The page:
The threat of a no-deal Brexit is “focusing minds” and encouraging compromise, the chancellor has said.
Philip Hammond said the government was “determined to get a deal” before leaving the EU on 29 March and no deal would be “a very bad outcome”.
But he told BBC Radio 4’s Today programme “the possibility [of no deal] is very clearly there”.
Theresa May has met the EU’s Jean-Claude Juncker to discuss changes to the existing deal to win MPs’ support.
The prime minister said progress had been made on securing legally binding guarantees over the Irish backstop – the insurance policy to stop a hard border returning to the island of Ireland – on Wednesday but “time is of the essence”.
However, Mr Juncker said he was “not very optimistic” about securing a deal.
Brexit Secretary Steve Barclay and Attorney General Geoffrey Cox are travelling to Brussels to meet the EU’s chief negotiator Michel Barnier for further talks on Thursday.
Labour leader Jeremy Corbyn is also heading to the Belgian capital later to discuss his party’s proposals with Mr Barnier – which include a permanent customs union and a close relationship with the single market.
The backstop has become the main sticking point of the prime minister’s proposals – with critics fearing the policy would leave the UK tied to a customs union indefinitely – and it played a large part in her plan being voted down by a historic margin in January.
Earlier this month, Parliament voted for Mrs May to seek “alternative arrangements” to replace the backstop but the EU has consistently said it will not re-open the withdrawal agreement – the “divorce bill” part of the deal where it features.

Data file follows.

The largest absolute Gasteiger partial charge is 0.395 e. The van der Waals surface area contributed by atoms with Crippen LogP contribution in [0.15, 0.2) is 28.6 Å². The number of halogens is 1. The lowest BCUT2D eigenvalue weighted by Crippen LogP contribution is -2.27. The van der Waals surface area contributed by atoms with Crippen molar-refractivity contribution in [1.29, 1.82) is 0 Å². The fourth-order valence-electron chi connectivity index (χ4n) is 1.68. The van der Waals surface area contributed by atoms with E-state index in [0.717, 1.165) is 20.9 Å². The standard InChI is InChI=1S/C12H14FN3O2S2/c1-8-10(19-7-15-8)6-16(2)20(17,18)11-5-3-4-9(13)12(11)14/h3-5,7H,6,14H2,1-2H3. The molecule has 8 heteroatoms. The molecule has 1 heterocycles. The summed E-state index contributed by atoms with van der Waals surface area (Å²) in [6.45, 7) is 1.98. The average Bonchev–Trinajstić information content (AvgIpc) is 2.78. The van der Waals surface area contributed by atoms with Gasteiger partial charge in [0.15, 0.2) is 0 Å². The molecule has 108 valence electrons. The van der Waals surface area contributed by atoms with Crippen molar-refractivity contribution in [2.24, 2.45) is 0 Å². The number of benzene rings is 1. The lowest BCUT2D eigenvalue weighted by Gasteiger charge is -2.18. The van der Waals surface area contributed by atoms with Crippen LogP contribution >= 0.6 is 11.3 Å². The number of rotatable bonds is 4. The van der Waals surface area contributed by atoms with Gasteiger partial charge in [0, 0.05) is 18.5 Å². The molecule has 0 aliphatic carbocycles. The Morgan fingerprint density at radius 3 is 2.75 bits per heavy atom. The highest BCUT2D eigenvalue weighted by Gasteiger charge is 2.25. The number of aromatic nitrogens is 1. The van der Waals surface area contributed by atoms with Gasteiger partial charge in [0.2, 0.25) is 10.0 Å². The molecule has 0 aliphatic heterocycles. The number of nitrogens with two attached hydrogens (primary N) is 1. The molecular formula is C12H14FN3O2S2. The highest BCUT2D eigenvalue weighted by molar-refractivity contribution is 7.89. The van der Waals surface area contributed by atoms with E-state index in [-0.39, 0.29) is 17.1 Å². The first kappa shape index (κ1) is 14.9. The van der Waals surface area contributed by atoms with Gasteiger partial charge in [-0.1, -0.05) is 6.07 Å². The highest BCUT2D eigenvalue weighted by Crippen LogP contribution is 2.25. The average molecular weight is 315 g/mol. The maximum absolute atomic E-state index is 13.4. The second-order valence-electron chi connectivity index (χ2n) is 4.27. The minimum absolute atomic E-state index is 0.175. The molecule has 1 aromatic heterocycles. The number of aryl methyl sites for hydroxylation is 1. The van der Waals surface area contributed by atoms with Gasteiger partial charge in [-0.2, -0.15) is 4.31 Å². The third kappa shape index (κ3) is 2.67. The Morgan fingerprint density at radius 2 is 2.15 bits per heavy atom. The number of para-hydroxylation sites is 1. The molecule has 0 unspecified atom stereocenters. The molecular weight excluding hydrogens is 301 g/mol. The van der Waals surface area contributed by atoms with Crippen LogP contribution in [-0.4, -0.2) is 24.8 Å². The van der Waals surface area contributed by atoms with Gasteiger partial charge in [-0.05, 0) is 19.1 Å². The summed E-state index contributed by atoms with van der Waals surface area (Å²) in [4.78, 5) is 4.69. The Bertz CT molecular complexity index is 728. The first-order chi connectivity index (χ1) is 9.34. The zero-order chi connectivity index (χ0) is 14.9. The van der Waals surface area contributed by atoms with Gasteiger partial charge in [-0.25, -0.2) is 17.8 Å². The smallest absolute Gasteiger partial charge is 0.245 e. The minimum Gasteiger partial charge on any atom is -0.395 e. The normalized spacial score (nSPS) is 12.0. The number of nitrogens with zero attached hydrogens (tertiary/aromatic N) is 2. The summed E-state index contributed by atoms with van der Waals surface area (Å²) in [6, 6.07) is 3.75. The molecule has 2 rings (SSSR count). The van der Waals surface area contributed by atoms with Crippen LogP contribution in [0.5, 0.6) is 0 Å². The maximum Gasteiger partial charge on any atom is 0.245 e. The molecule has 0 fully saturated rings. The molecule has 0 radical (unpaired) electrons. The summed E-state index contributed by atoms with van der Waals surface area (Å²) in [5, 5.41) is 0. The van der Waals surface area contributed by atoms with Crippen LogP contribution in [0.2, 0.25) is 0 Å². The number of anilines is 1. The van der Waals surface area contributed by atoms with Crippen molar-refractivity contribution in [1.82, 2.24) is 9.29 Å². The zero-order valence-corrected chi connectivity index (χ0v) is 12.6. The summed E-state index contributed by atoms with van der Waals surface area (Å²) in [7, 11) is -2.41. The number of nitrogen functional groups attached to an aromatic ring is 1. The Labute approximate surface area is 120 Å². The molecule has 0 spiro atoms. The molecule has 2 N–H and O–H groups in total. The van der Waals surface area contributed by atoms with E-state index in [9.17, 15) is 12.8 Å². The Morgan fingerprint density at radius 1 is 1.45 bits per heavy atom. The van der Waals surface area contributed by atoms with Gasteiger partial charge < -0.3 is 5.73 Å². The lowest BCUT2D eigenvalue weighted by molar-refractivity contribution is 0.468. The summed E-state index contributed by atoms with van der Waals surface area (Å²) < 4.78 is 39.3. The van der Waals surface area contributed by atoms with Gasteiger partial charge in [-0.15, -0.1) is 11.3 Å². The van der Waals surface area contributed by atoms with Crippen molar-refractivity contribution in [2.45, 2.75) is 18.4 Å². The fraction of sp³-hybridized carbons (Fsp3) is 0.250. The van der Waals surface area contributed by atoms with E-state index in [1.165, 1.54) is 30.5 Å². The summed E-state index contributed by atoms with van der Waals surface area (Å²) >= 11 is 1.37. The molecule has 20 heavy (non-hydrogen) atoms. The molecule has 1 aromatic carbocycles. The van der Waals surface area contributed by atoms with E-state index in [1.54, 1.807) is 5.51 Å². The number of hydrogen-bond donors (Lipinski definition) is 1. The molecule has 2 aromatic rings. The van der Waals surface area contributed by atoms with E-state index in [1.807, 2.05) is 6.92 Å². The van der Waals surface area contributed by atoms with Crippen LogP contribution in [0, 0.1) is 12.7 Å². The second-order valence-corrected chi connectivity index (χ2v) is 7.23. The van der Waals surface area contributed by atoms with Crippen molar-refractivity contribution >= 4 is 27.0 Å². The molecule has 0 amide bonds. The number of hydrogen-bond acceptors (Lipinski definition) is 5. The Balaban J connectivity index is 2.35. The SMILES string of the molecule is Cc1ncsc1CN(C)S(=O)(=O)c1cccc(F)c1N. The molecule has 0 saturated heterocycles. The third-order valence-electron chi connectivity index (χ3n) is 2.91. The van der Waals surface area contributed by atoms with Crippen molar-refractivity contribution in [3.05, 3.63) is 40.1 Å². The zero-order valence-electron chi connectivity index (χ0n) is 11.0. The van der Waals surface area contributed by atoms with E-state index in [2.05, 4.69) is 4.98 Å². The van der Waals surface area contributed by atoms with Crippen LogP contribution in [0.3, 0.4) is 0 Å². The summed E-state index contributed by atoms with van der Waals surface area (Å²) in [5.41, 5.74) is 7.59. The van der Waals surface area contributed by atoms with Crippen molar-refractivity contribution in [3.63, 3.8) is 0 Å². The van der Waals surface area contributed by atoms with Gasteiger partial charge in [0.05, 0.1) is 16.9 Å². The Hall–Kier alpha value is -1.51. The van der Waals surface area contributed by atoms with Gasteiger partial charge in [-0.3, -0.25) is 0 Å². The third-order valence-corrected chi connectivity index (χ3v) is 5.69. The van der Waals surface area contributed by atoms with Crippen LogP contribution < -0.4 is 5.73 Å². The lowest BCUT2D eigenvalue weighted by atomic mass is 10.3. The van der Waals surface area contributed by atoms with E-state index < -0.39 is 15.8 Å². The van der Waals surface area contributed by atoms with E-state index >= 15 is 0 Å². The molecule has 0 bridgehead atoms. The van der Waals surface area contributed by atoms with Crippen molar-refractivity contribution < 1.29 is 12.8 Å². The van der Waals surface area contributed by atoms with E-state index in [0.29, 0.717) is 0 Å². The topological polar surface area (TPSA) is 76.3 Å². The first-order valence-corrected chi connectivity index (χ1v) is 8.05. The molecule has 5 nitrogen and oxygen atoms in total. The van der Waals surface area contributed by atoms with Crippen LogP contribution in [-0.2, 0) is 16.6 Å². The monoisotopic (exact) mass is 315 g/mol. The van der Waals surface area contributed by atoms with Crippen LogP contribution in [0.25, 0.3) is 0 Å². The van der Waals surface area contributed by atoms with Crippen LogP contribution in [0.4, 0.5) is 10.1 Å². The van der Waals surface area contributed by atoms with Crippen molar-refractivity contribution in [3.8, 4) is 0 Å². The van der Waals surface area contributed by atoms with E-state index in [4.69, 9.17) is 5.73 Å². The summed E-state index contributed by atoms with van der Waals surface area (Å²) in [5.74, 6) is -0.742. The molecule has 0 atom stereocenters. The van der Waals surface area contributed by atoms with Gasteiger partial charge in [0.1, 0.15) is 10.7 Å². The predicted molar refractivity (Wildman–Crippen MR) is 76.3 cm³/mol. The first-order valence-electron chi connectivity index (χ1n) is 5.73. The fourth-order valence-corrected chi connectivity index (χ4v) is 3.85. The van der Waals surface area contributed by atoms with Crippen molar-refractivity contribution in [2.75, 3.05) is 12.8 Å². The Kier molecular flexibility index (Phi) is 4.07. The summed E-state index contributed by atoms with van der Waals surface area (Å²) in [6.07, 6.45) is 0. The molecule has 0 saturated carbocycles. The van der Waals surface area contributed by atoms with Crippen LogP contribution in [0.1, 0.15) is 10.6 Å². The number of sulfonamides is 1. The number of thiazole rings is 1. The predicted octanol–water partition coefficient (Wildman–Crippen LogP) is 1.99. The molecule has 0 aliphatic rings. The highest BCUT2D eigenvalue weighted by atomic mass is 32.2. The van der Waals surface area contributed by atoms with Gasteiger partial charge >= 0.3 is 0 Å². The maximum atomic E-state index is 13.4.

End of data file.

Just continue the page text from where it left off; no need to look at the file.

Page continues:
Mr Hammond said government policy on Brexit was “very clear”. He told Today: “We are determined to get a deal. We recognise that a no-deal Brexit would be a very bad outcome for the UK and we are doing everything we can to avoid that.
“There is always a possibility of no deal as an outcome and that is why the government is carrying out appropriate contingency planning.”
However, the chancellor said that the risk was helping push some people towards agreeing with the government’s plan.
“I am not denying the possibility [of no deal],” he said. “The possibility is very clearly there and it is that possibility that is focusing minds on the compromise that is needed to get the deal through Parliament.
“I fully recognise that it is very uncomfortable that we are as close to the wire as we are but I am afraid that is just a feature of this kind of negotiation. We are making progress.”
Former Tory MP and new member of The Independent Group Sarah Wollaston predicted a third of the cabinet would resign if there was a no-deal Brexit.
Mr Hammond would not reveal if he was among that number but said: “My job is to avoid [a no-deal Brexit] and to make sure the government is focused entirely on avoiding that outcome.”
Speaking from the European Commission on Thursday, Mr Juncker said he could not rule out a no-deal Brexit, which would have “terrible economic and social consequences both in Britain and the EU”.
He added: “The worst can be avoided but I’m not very optimistic when it comes to this issue.”
On Sunday, Mrs May will be attending a two-day EU-League of Arab States summit in the Egyptian Red Sea resort of Sharm el-Sheikh with about 20 EU leaders, including German Chancellor Angela Merkel and Irish premier Leo Varadkar.
She is expected to hold a series of one-on-one meetings as she continues to push for her deal.